Tips To Help You Start Your Own All Round Translation Business

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There is no shortage of translators who take the plunge and set up shop as self-employed freelancers, but few have the ambition or the spirit to start up their own all-round translation agency. This is not surprising, of course, as the establishment of a full- scale translation agency is a quantum leap compared with what it takes to launch a viable freelance practice. Nevertheless, the intellectual and financial rewards of business ownership can be substantial. Below I will discuss various aspects you will have to take into account should you consider beginning your own professional and all-round translation business.

All-round translations

First of all, what is meant, in this particular context, by the term ‘all-round’? Basically, it refers to the scope of your product. As a freelancer your output would be confined to your own language combination and degree of specialisation; as an agency owner you will be able to supply your clients with translations across a whole range of source and target languages and disciplines, including commercial, technical, medical and legal documents. In theory, your range would be limited only by the number of staff you would be prepare to contract.

Internal organisation

If you want to establish your own translation company, you would be well advised to find a competent partner first – unless you are willing to hire staff right from the start (which, in most cases, is not a recommendable procedure). Ideally, your business partner should be a person whose qualities are complementary to your own, if only because in such cases the division of tasks is usually quite obvious (and a potential source of conflict is removed). There are good reasons to separate responsibility for product quality (i.e., the quality of the translations) from organisational responsibilities (order processing, account management, etc.). These two roles do not go together very well in practice, and the associated skills are not usually combined within one and the same person anyway.

Find suitable office accommodation that includes at least two rooms: one library-style room where you can work in peace, and one nerve centre where the business is done. Make sure you have at least three computer workstations (one spare station is no luxury) and an office printer, a telephone switchboard with at least two external lines and a fax. Get yourself a straightforward high-quality accounting programme with a CRM module and document your working methods in detailed systematic procedures.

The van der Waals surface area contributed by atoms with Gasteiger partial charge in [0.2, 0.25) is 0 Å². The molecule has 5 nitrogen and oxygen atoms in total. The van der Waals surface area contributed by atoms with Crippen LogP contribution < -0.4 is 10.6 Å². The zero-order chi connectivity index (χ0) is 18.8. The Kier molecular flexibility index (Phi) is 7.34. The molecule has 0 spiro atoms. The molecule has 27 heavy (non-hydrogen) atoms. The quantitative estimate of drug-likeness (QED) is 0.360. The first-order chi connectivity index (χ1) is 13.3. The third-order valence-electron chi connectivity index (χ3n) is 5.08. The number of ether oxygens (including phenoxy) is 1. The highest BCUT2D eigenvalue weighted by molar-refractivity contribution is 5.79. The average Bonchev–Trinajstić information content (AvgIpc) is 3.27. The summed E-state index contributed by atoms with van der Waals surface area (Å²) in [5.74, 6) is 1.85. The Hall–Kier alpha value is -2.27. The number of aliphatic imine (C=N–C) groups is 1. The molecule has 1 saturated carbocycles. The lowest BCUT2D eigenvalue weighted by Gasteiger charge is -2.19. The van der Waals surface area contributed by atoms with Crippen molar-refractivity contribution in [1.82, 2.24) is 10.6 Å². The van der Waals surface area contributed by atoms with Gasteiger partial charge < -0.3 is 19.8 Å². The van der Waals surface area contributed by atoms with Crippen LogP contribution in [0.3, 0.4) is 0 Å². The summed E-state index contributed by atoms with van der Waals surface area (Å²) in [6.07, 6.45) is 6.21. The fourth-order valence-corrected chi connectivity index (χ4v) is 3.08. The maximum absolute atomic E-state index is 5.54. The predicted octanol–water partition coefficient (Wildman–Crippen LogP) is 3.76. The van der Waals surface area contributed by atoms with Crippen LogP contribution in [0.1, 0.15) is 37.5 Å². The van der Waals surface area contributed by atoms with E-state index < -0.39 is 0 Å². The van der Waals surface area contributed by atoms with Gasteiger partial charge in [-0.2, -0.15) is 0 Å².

Don’t forget to lay down and formalise a number of essential agreements on tasks and responsibilities with your business partner, so as to prevent any misunderstandings.

Business Plan

Once you have gathered all the information you need, you should draw up a Business Plan. Examples of such plans are available at your local Chamber of Commerce, or can be downloaded (for a fee) from the Internet. These specimen copies are structured in such a way that they will assist you in each step of your own Business Plan. One of the main advantages of having a reliable Business Plan is that it will present you with a realistic estimate of the money you will need to get your agency off the ground. If your capital requirements exceed your private budget (and it is quite likely that they will), you will have to present a thorough Business Plan to the bank in order to persuade them that your plans will pay off.

High-quality freelance translator network

The main asset of any translation agency is obviously its network of reliable translators. Incidentally, you need not be a networking freak to build up such a freelance network. Many freelancers will present themselves to you spontaneously as soon as they get wind of your existence; alternatively, you can actively recruit them and check out CVs on a variety of collective freelance websites, such as Translators Caf

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